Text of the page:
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However, major challenges are preventing the UK from developing the workforce needed for physics research and development (R&D) to thrive. Employers are struggling to find people with the requisite skills among the current workforce, forcing them to scale back planned R&D. Too few young people are choosing physics-related education and training beyond the age of 16, to fuel future innovation. And both of these problems are compounded by a lack of diversity among those studying and working with physics, which limits opportunity and innovation outcomes. 

More effective development and deployment of physics skills at all levels could significantly increase the capability and diversity of the R&D workforce, enabling more people to access productive, well-paid jobs and powering the UK’s transition to a greener, more innovative economy.

Barriers to unlocking potential

  1. Teaching workforce challenges 
  2. Lack of diversity and inclusive culture 
  3. Inflexible research careers 
  4. Difficulties attracting overseas workers 

Actions needed

Initial steps toward addressing these challenges

We recommend the UK Government takes immediate action to: 

  • Provide additional funding to support more long-term research fellowships (domestic and international), such as UKRI’s Future Leaders Fellowships, as well as programmes which enable researchers to focus on career development activities outside of their core research, such as EPSRC’s Open Plus fellowships 
  • Expand the use of industrial placements across UKRI-funded PhD training programmes, beyond BBSRC, to better prepare graduates for opportunities outside of academia 
  • Implement changes to tax reliefs which incentivise employers to invest in employees’ upskilling and reskilling. 

Action is also needed from actors across the wider R&D landscape to: 

  • Ensure progression and promotion frameworks employ a holistic approach to recognising skills, building on the Royal Society’s Resume for Researchers and UKRI’s Resume for Research and Innovation. 

Next phase of the R&D blueprint

The IOP will carry out more detailed work to explore: 

  • Future technology-driven skills needs 
  • Improving representation, diversity, equity and inclusion among those undertaking publicly funded R&D 
  • The role of PhD training and models of funding progression through research careers. 

Beyond the R&D blueprint

The IOP is undertaking complementary work to:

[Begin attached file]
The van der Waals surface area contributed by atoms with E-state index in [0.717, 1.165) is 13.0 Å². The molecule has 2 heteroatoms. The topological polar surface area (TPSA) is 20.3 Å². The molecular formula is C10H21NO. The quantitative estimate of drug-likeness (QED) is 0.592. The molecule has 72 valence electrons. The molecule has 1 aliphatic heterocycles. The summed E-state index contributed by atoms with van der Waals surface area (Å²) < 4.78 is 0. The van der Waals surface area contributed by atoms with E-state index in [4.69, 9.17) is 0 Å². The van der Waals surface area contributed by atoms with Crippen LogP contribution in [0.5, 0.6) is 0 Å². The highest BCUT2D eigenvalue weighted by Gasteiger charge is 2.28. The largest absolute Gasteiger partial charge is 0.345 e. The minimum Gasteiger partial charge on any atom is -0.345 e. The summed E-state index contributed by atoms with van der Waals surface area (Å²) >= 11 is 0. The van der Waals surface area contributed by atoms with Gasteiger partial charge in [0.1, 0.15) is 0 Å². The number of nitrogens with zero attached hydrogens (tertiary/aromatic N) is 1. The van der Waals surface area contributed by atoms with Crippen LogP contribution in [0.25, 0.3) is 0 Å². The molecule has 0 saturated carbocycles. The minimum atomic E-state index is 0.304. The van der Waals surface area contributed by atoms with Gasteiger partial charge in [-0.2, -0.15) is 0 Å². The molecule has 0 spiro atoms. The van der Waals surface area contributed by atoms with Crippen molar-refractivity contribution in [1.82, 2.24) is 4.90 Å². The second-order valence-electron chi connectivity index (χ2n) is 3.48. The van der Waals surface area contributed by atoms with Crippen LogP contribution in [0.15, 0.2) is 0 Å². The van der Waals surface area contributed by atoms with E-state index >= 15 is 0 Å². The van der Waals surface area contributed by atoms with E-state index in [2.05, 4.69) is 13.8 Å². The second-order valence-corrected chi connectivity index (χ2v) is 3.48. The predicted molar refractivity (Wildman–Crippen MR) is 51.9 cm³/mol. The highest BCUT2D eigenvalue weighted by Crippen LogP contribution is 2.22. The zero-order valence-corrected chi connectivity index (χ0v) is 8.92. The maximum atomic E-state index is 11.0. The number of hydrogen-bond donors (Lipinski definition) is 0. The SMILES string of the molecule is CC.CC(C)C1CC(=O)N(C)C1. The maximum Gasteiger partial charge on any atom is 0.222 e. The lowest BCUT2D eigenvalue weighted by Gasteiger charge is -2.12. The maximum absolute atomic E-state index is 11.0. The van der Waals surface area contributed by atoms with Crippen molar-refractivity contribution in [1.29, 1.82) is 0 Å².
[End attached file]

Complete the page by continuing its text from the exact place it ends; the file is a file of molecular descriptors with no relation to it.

• Increase the number of people engaged in physics-based apprenticeships and technical roles, including through ensuring availability of a variety of physics-related education and training pathways, and addressing issues which prevent employers from investing in employees’ upskilling and reskilling  
  • Dismantle stereotypes that influence young people’s choices and deter them from pursuing physics post-16, as a critical component of the Limit Less campaign and Planet Possibility careers consortium funded by the IOP 
  • Address challenges in teacher recruitment, retention and development, so that everyone has access to high-quality physics teaching 
  • Review the impact of government funding strategies on the career prospects of early career researchers and identify support mechanisms needed 
  • Create a new inclusion model that will supersede the current Juno48 and will incorporate all forms of diversity and inclusion to transform physics departments, schools of physics, laboratories and facilities for future generations. 
Reaching and maintaining the 2.4% target requires £17bn more private sector R&D investment in 2027 than in 2017 and an additional 150,000 people in the R&D workforce by 2030

From BEIS Research and Development people and culture strategy

Physics: investing in our future

Read the initial report and recommendations

Download the full report (PDF, 2MB)

Case study: The world’s first desktop-sized super resolution microscope

Awarded a Business Start-up Award from the Institute of Physics in 2018, Oxford Nanoimaging (ONI) has commercialised the Nanoimager, the world’s first desktop-sized super resolution microscope. The research behind the Nanoimager began in a University of Oxford physics lab in 2005, with the aim of creating an alternative to existing microscopes that were unstable, inconvenient and extremely large, limiting their applications and accessibility. 

The first successful Nanoimager prototype was created in 2013, leading to the formation of the spinout ONI in 2016. ONI grew quickly, and now has over 100 employees and a base in the USA, with over £5 million worth of microscopes sold worldwide. The Nanoimager is much smaller, cheaper and easy to operate than previous microscopes of the same type, and has now attracted over £22 million of investment. 

As well as being built from many UK parts and stimulating the local economy, the Nanoimager is furthering UK science with its wide ranging applications, including drug discovery and development at AstraZeneca, and the building of 3D images of breast tumours at Cancer Research UK’s IMAXT Laboratory to improve breast cancer diagnosis and treatment.